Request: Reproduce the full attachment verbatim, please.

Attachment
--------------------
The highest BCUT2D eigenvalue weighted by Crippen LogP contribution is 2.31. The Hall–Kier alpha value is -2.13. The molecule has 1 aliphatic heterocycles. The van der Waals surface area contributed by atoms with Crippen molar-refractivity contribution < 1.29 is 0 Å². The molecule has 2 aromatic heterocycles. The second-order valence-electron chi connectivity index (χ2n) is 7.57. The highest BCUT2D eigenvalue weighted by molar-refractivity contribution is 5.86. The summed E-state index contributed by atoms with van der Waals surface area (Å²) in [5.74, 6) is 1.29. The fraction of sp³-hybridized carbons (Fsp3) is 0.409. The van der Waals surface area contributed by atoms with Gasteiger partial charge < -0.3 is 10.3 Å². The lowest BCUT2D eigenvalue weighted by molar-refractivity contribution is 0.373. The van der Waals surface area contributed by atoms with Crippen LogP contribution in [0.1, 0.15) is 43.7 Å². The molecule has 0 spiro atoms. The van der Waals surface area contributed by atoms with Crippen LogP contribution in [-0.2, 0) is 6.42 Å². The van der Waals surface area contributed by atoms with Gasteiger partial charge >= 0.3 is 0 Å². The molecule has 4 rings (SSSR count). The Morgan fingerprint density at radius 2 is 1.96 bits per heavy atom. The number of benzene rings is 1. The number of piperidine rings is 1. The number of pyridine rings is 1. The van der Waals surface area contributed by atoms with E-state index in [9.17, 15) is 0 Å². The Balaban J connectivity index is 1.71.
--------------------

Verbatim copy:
The highest BCUT2D eigenvalue weighted by Crippen LogP contribution is 2.31. The Hall–Kier alpha value is -2.13. The molecule has 1 aliphatic heterocycles. The van der Waals surface area contributed by atoms with Crippen molar-refractivity contribution < 1.29 is 0 Å². The molecule has 2 aromatic heterocycles. The second-order valence-electron chi connectivity index (χ2n) is 7.57. The highest BCUT2D eigenvalue weighted by molar-refractivity contribution is 5.86. The summed E-state index contributed by atoms with van der Waals surface area (Å²) in [5.74, 6) is 1.29. The fraction of sp³-hybridized carbons (Fsp3) is 0.409. The van der Waals surface area contributed by atoms with Gasteiger partial charge < -0.3 is 10.3 Å². The lowest BCUT2D eigenvalue weighted by molar-refractivity contribution is 0.373. The van der Waals surface area contributed by atoms with Crippen LogP contribution in [0.1, 0.15) is 43.7 Å². The molecule has 0 spiro atoms. The van der Waals surface area contributed by atoms with Crippen LogP contribution in [-0.2, 0) is 6.42 Å². The van der Waals surface area contributed by atoms with Gasteiger partial charge >= 0.3 is 0 Å². The molecule has 4 rings (SSSR count). The Morgan fingerprint density at radius 2 is 1.96 bits per heavy atom. The number of benzene rings is 1. The number of piperidine rings is 1. The number of pyridine rings is 1. The van der Waals surface area contributed by atoms with E-state index in [9.17, 15) is 0 Å². The Balaban J connectivity index is 1.71.